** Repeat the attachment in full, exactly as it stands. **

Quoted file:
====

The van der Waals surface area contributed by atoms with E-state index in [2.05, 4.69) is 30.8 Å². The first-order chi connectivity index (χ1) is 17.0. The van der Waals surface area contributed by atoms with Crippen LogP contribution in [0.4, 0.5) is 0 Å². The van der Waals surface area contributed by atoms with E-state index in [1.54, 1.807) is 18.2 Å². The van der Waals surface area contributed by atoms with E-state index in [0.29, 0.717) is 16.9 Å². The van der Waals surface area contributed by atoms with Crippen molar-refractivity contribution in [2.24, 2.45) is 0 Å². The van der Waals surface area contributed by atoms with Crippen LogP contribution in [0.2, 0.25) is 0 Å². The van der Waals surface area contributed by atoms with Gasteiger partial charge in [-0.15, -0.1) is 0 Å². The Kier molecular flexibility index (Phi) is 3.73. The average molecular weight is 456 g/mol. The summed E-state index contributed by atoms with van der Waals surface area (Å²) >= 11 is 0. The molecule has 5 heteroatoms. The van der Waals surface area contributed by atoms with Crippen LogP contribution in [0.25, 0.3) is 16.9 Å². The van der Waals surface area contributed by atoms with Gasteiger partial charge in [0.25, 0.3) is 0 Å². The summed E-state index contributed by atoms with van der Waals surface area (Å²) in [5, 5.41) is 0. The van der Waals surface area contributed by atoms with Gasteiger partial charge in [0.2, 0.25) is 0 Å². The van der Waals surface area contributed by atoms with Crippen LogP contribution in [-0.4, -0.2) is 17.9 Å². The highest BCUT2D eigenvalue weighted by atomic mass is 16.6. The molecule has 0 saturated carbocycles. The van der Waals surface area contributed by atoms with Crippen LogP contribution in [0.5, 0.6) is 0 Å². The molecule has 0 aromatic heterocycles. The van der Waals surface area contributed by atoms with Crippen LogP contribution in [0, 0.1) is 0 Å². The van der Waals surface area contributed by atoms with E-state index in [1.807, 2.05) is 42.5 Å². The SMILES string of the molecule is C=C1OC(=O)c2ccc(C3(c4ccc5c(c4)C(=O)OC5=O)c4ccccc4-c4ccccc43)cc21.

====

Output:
The van der Waals surface area contributed by atoms with E-state index in [2.05, 4.69) is 30.8 Å². The first-order chi connectivity index (χ1) is 17.0. The van der Waals surface area contributed by atoms with Crippen LogP contribution in [0.4, 0.5) is 0 Å². The van der Waals surface area contributed by atoms with E-state index in [1.54, 1.807) is 18.2 Å². The van der Waals surface area contributed by atoms with E-state index in [0.29, 0.717) is 16.9 Å². The van der Waals surface area contributed by atoms with Crippen molar-refractivity contribution in [2.24, 2.45) is 0 Å². The van der Waals surface area contributed by atoms with Crippen LogP contribution in [0.2, 0.25) is 0 Å². The van der Waals surface area contributed by atoms with Gasteiger partial charge in [-0.15, -0.1) is 0 Å². The Kier molecular flexibility index (Phi) is 3.73. The average molecular weight is 456 g/mol. The summed E-state index contributed by atoms with van der Waals surface area (Å²) >= 11 is 0. The molecule has 5 heteroatoms. The van der Waals surface area contributed by atoms with Crippen LogP contribution in [0.25, 0.3) is 16.9 Å². The van der Waals surface area contributed by atoms with Gasteiger partial charge in [0.25, 0.3) is 0 Å². The summed E-state index contributed by atoms with van der Waals surface area (Å²) in [5, 5.41) is 0. The van der Waals surface area contributed by atoms with Gasteiger partial charge in [0.2, 0.25) is 0 Å². The van der Waals surface area contributed by atoms with Crippen LogP contribution in [-0.4, -0.2) is 17.9 Å². The highest BCUT2D eigenvalue weighted by atomic mass is 16.6. The molecule has 0 saturated carbocycles. The van der Waals surface area contributed by atoms with Crippen LogP contribution in [0.5, 0.6) is 0 Å². The molecule has 0 aromatic heterocycles. The van der Waals surface area contributed by atoms with Crippen LogP contribution in [0, 0.1) is 0 Å². The van der Waals surface area contributed by atoms with E-state index in [1.807, 2.05) is 42.5 Å². The SMILES string of the molecule is C=C1OC(=O)c2ccc(C3(c4ccc5c(c4)C(=O)OC5=O)c4ccccc4-c4ccccc43)cc21.